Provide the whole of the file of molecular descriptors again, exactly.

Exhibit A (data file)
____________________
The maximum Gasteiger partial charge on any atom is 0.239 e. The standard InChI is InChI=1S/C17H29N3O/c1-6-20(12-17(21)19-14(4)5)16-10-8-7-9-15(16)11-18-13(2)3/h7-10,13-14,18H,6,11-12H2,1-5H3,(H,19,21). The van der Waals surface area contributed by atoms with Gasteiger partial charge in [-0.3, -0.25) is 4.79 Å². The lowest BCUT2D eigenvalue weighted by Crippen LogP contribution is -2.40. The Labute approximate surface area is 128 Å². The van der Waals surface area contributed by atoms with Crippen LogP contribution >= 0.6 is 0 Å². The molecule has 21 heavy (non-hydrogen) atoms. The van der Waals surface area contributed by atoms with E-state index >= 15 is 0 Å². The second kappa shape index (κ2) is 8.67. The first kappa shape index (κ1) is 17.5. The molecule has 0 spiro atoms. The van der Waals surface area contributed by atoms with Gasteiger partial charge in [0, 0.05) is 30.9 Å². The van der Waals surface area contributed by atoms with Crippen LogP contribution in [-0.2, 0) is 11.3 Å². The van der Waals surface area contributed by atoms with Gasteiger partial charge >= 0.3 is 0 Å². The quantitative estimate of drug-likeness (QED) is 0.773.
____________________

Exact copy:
The maximum Gasteiger partial charge on any atom is 0.239 e. The standard InChI is InChI=1S/C17H29N3O/c1-6-20(12-17(21)19-14(4)5)16-10-8-7-9-15(16)11-18-13(2)3/h7-10,13-14,18H,6,11-12H2,1-5H3,(H,19,21). The van der Waals surface area contributed by atoms with Gasteiger partial charge in [-0.3, -0.25) is 4.79 Å². The lowest BCUT2D eigenvalue weighted by Crippen LogP contribution is -2.40. The Labute approximate surface area is 128 Å². The van der Waals surface area contributed by atoms with Crippen LogP contribution >= 0.6 is 0 Å². The molecule has 21 heavy (non-hydrogen) atoms. The van der Waals surface area contributed by atoms with E-state index >= 15 is 0 Å². The second kappa shape index (κ2) is 8.67. The first kappa shape index (κ1) is 17.5. The molecule has 0 spiro atoms. The van der Waals surface area contributed by atoms with Gasteiger partial charge in [0, 0.05) is 30.9 Å². The van der Waals surface area contributed by atoms with Crippen LogP contribution in [-0.2, 0) is 11.3 Å². The van der Waals surface area contributed by atoms with Gasteiger partial charge >= 0.3 is 0 Å². The quantitative estimate of drug-likeness (QED) is 0.773.